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Southern Historical Society Papers, Volume 12. (ed. Reverend J. William Jones) 16 0 Browse Search
Robert Underwood Johnson, Clarence Clough Buell, Battles and Leaders of the Civil War. Volume 4. 2 0 Browse Search
Colonel Charles E. Hooker, Confederate Military History, a library of Confederate States Military History: Volume 12.2, Mississippi (ed. Clement Anselm Evans) 1 1 Browse Search
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Browsing named entities in Southern Historical Society Papers, Volume 12. (ed. Reverend J. William Jones). You can also browse the collection for A. M. Nelson or search for A. M. Nelson in all documents.

Your search returned 8 results in 4 document sections:

Southern Historical Society Papers, Volume 12. (ed. Reverend J. William Jones), chapter 3 (search)
-Colonel W. B. Lowry. Twenty-sixth Mississippi, Colonel A. E. Reynolds. Forty-second Mississippi, Lieutenant-Colonel A. M. Nelson. First Confederate Battalion,—— —— Cook's brigade. Fifteenth North Carolina, Lieutenant-Colonel W. H. Yarbroughst Lieutenant M. Callaway. Haskell's Battalion. Major J. C. Haskell. Branch's Battery, Captain [H. G.] Flanner. Nelson's Battery, Lieutenant [W. B.] Stanfield. Garden's Battery, Captain [H. R.] Garden. Rowan Battery, Lieutenant [Ezekiy, Captain J. McD. Carrington. Staunton Artillery, Captain A. W. Garber. Courtney Artillery, Captain W. A. Tanner. Nelson's Battalion. Lieutenant-Colonel [William] Nelson. Amherst Artillery, Captain T. J. Kirkpatrick. Milledge ArtilleryNelson. Amherst Artillery, Captain T. J. Kirkpatrick. Milledge Artillery, Captain John Milledge. Fluvanna Artillery, Captain J. L. Massie. Brown's Battalion. Colonel J T. Brown. Powhatan Artillery, Captain W. J. Dance. Second Company Richmond Howitzers, Captain L. F. Jones. Third Company Richmond Howitzers
Southern Historical Society Papers, Volume 12. (ed. Reverend J. William Jones), Battle of Drewry's Bluff, May 16th, 1864. (search)
of works. The enemy almost immediately retreated from my immediate front. Subsequently my brigade was put in position to protect the right flank of the division from an apprehended attack which did not occur, and Colonel Gaillard's regiment (Twenty-Seventh) was detached to assist General Ransom's further advance down the general line of battle. The brigade generally behaved with a steadiness and gallantry that was extremely gratifying. Colonel Gantt, Colonel Gaillard, Lieutenant- Colonel Nelson, Major Glover, and Captain Wilds, commanding regiments, discharged their duty with marked ability. Major Rion, of the Seventh South Carolina Battalion, and Captain Brooks, of the same, behaved with conspicuous gallantry, continuing with their commands, the former throughout the day and the latter until I ordered him to the rear after he had received three severe wounds. The severity of the fire of the enemy is illustrated by the fact that fifty-seven bullet marks were found upon the fl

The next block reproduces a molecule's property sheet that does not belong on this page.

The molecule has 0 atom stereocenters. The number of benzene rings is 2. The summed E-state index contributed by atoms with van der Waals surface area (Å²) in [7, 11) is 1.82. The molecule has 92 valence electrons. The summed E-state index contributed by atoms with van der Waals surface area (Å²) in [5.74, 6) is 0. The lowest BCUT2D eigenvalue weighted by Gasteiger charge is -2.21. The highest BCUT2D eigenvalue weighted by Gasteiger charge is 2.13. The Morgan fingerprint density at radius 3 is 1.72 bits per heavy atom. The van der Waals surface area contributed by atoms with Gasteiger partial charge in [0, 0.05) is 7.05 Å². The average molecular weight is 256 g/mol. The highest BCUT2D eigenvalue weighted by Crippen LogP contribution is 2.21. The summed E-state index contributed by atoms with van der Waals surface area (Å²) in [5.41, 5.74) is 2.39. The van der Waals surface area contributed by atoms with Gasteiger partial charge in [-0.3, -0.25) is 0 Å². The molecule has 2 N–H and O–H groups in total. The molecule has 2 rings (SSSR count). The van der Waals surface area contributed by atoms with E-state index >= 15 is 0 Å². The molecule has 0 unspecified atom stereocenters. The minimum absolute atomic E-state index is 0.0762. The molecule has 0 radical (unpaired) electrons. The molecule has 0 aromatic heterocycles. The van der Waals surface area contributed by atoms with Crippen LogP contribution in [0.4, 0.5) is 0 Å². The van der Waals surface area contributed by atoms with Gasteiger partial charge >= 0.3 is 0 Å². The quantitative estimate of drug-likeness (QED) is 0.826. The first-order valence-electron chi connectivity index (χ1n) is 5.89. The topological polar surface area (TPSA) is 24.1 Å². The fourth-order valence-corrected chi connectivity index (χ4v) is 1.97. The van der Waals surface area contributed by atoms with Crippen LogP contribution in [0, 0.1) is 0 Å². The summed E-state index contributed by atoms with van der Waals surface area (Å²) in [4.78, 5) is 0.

Southern Historical Society Papers, Volume 12. (ed. Reverend J. William Jones), Operations in front of Petersburg June 24th, 1864. (search)
e watch closely. My advance was made with four hundred picked men and officers as skirmishers, followed by the balance of the three regiments (about five hundred and fifty men) in a second deployed line at close supporting distance. Lieutenant-Colonel Nelson (Seventh battalion) was selected to command the skirmishers. I took the direction of the main line. The attack was made. The enemy were driven from their riflepits, without resistance of moment. Their first line of entrenchments wwas about a third of the force engaged, twenty-five being killed seventy-three wounded, and two hundred and eight missing. Among the missing are, I fear, many killed and wounded who fell nearest the enemy's entrenchments. The gallant Lieutenant-Colonel Nelson is missing, it is hoped not killed. Captain Axson, Twenty-seventh regiment, was killed at the head of his company. Lieutenants Huguenin and Trim, of the Twenty-seventh; Lieutenants Chappell, Ford and Vauduford, Twenty-first, and Lieut
Southern Historical Society Papers, Volume 12. (ed. Reverend J. William Jones), Dairy of Rev J. G. Law. (search)
with gratitude to God for my singular preservation through all the dangers of this bloody day, and a tear for the lamented dead, who have laid their lives upon the altar of our dear native land, I will seek tired nature's sweet restorer, balmy sleep, on a soft carpet of blue grass. Sunday, August 31.—We have rested all day, and will probably move on to Lexington to-morrow. Our victory yesterday was a glorious one. We captured all of the enemy's artillery and five thousand prisoners. General Nelson, who was in command of the Federals, was wounded. We also captured the enemy's wagon-train with quartermaster and commissary stores in great abundance. Spent the morning inspecting the fruits of our victory and in gazing with absorbing interest at the long line of prisoners that we were fighting yesterday. Our cavalry intercepted the retreating army of Federals and brought in a long line of prisoners this morning. One of our boys in gray recognized his brother in blue among the pris